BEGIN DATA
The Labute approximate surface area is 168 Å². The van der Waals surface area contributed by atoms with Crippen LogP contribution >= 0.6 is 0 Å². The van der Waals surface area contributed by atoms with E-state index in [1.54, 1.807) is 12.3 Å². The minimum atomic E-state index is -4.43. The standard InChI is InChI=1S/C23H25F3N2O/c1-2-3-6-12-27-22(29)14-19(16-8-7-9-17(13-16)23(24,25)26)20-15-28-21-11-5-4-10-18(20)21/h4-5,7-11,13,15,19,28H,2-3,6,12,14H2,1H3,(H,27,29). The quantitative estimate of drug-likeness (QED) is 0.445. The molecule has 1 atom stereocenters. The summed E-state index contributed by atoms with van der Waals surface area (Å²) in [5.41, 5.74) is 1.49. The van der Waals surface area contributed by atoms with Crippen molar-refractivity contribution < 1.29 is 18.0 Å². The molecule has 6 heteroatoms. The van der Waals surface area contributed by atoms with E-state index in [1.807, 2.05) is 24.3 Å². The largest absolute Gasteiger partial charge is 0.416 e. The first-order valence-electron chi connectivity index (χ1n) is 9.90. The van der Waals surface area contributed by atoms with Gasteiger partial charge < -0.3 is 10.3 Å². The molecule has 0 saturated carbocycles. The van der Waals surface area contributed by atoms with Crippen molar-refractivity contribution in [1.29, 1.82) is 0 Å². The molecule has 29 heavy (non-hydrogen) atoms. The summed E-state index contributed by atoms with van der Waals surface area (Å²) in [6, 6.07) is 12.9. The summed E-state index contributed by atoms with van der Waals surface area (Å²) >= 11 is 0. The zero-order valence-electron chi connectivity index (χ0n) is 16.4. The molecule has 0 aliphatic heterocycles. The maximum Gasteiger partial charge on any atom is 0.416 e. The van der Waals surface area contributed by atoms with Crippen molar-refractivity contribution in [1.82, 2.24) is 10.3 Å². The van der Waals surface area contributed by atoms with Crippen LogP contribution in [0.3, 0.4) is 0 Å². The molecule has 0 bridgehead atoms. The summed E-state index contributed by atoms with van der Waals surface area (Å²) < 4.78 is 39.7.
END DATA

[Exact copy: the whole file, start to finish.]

The Labute approximate surface area is 168 Å². The van der Waals surface area contributed by atoms with Crippen LogP contribution >= 0.6 is 0 Å². The van der Waals surface area contributed by atoms with E-state index in [1.54, 1.807) is 12.3 Å². The minimum atomic E-state index is -4.43. The standard InChI is InChI=1S/C23H25F3N2O/c1-2-3-6-12-27-22(29)14-19(16-8-7-9-17(13-16)23(24,25)26)20-15-28-21-11-5-4-10-18(20)21/h4-5,7-11,13,15,19,28H,2-3,6,12,14H2,1H3,(H,27,29). The quantitative estimate of drug-likeness (QED) is 0.445. The molecule has 1 atom stereocenters. The summed E-state index contributed by atoms with van der Waals surface area (Å²) in [5.41, 5.74) is 1.49. The van der Waals surface area contributed by atoms with Crippen molar-refractivity contribution < 1.29 is 18.0 Å². The molecule has 6 heteroatoms. The van der Waals surface area contributed by atoms with E-state index in [1.807, 2.05) is 24.3 Å². The largest absolute Gasteiger partial charge is 0.416 e. The first-order valence-electron chi connectivity index (χ1n) is 9.90. The van der Waals surface area contributed by atoms with Gasteiger partial charge < -0.3 is 10.3 Å². The molecule has 0 saturated carbocycles. The van der Waals surface area contributed by atoms with Crippen molar-refractivity contribution in [1.29, 1.82) is 0 Å². The molecule has 29 heavy (non-hydrogen) atoms. The summed E-state index contributed by atoms with van der Waals surface area (Å²) in [6, 6.07) is 12.9. The summed E-state index contributed by atoms with van der Waals surface area (Å²) >= 11 is 0. The zero-order valence-electron chi connectivity index (χ0n) is 16.4. The molecule has 0 aliphatic heterocycles. The maximum Gasteiger partial charge on any atom is 0.416 e. The van der Waals surface area contributed by atoms with Crippen molar-refractivity contribution in [1.82, 2.24) is 10.3 Å². The van der Waals surface area contributed by atoms with Crippen LogP contribution in [0.3, 0.4) is 0 Å². The molecule has 0 bridgehead atoms. The summed E-state index contributed by atoms with van der Waals surface area (Å²) < 4.78 is 39.7.